Siding with the Osage Nation, the Trump administration is urging the U.S. Supreme Court not to consider the case of a wind farm in northern Oklahoma, saying the matter is “not worthy of this court’s attention.”
In 2010, a company now known as Osage Wind leased rights to 8,400 acres of private land to install 84 wind turbines and began digging large holes in Osage County. The Osage Nation, through its Osage Mineral Council, tried and failed to stop the project.
The federal government later joined the legal battle on behalf of the tribe, claiming the excavation work was mining and therefore required a lease. It lost its original case but won in the 10th Circuit Court of Appeals, which found Osage Wind was engaged in mining without a lease.
Osage Wind asked the Supreme Court to take the case and the court asked the solicitor general, who represents the federal government before the Supreme Court, to weigh in before it goes any further.
The tribe, represented by a Colorado-based law firm, believes Supreme Court review is unnecessary and has urged the Supreme Court to allow the 10th Circuit decision to stand.
Osage Wind challenged the 10th Circuit’s opinion on two grounds. It said the tribe should not have been allowed to appeal to the 10th Circuit because it was not a party in the original case. Osage Wind also claimed it was not engaged in mining.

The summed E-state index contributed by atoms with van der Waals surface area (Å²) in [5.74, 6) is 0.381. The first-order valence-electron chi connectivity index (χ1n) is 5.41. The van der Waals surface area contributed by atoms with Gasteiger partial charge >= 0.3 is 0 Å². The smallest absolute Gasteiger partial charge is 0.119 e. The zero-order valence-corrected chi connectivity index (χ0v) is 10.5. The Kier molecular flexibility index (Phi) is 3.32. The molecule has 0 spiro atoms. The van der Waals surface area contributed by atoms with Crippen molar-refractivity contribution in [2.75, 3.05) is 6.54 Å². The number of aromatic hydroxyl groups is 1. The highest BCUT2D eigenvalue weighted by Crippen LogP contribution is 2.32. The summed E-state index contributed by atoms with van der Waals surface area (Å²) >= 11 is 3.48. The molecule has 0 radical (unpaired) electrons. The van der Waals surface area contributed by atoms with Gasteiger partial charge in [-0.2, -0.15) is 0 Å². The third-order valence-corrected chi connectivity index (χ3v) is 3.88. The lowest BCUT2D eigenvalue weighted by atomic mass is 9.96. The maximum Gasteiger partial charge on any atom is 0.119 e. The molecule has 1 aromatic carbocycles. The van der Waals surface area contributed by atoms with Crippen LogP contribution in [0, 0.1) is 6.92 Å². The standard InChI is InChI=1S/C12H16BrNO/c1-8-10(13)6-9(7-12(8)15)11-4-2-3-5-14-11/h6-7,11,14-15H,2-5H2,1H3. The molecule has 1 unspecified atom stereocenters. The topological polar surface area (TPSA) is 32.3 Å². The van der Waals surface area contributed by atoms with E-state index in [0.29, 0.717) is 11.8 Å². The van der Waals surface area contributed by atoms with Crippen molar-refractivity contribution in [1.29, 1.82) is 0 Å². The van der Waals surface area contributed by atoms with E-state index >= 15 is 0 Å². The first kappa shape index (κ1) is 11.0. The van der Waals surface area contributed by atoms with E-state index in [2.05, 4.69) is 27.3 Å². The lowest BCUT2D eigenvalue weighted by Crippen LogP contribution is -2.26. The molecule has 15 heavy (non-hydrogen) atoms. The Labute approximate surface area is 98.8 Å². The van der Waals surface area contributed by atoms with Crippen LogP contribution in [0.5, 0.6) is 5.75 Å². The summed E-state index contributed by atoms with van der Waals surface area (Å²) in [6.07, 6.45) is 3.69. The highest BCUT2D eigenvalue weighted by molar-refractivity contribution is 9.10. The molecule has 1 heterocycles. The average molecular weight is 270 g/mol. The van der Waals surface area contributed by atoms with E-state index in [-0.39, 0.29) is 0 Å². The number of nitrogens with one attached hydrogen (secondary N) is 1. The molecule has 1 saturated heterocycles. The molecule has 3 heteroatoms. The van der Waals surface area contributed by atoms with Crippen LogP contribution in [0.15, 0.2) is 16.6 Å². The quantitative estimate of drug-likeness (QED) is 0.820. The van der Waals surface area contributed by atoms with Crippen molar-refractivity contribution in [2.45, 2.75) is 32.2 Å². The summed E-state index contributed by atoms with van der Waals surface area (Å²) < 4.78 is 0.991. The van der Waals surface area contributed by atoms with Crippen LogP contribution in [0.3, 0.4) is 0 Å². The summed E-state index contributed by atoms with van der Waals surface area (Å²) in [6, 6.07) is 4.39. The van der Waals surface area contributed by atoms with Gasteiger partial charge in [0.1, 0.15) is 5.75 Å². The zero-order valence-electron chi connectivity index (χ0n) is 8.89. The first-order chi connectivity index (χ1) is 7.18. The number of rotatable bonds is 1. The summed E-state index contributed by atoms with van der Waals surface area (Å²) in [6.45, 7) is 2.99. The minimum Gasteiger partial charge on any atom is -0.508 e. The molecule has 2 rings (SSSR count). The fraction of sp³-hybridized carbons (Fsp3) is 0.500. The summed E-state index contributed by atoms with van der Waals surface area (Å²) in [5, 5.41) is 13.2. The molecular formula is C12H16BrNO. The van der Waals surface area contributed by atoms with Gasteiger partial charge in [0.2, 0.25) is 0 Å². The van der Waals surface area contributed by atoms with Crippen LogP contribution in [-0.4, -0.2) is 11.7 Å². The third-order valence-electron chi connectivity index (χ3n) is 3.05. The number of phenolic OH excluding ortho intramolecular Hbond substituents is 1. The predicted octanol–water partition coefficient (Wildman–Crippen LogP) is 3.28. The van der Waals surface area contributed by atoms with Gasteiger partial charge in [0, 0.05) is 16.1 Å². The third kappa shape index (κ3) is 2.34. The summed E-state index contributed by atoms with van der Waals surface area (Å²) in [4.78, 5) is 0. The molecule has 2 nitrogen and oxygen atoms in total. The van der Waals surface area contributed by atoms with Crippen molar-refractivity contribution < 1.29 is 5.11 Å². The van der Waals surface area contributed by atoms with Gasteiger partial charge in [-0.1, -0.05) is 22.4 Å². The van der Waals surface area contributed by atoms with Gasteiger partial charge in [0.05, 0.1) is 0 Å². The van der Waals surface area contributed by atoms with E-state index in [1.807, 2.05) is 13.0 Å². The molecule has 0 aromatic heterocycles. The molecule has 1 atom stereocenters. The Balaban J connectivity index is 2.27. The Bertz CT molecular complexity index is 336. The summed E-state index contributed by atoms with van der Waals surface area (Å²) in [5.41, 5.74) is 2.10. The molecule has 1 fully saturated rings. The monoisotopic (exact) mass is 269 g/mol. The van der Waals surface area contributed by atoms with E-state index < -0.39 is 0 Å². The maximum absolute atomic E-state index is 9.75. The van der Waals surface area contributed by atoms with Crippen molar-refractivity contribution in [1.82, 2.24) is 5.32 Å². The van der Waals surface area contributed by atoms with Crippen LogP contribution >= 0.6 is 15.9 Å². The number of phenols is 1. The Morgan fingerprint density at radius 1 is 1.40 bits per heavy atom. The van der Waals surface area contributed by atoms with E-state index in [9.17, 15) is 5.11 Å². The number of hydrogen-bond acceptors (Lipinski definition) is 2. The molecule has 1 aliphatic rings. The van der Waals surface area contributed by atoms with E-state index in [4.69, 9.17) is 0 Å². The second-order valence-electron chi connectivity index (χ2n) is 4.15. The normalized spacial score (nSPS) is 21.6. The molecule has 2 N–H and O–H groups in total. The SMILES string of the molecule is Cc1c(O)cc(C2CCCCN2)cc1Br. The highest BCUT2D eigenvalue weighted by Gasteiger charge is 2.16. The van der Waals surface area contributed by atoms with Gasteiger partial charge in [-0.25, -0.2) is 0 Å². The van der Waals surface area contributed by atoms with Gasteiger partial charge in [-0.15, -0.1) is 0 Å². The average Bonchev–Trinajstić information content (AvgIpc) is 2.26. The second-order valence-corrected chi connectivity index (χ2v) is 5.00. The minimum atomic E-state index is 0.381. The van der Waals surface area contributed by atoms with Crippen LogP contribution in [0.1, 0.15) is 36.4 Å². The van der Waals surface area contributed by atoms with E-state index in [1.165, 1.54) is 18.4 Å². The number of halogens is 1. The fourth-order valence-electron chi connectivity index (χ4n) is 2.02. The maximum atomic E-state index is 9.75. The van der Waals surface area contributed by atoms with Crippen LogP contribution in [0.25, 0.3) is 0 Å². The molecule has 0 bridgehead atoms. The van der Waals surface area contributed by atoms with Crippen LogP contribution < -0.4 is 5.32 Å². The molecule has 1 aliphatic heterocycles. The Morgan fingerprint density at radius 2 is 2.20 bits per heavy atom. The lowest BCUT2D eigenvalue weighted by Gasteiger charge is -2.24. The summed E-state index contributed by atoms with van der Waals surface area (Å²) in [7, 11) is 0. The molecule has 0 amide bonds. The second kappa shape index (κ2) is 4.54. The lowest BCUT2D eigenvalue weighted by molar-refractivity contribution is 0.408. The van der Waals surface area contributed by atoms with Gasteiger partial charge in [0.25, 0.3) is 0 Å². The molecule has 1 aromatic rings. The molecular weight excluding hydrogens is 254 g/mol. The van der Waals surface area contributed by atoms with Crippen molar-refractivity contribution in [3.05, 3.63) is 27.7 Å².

“The 10th Circuit contorted a regulatory definition of ‘mining’ to reach the activity of digging holes, crushing portions of the removed material and placing that material back in the holes – not because the court found any indication that that is what Congress intended, but because that construction would provide the maximum financial benefit to an Indian tribe,” wrote the company’s attorney, Sarah Harrington, in March.
The solicitor general’s office disagreed, arguing the tribe was well within its rights to appeal a lower court’s ruling and the 10th Circuit rightly defined mining.
“The court of appeals’ conclusion that petitioners’ activities constituted ‘mining’ turned on the further fact that (Osage Wind) not only removed minerals to lay the wind turbines’ foundations, but also sorted and crushed the rocks and then used the crushed rocks as structural support for the wind turbines,” the solicitor general’s office wrote.
The Supreme Court will now consider whether to hear the case, Osage Wind LLC v. Osage Mineral Council. If it chooses to do so, it will schedule a date for oral arguments next year. If it chooses not to hear the case, the 10th Circuit ruling in favor of the tribe will stand.
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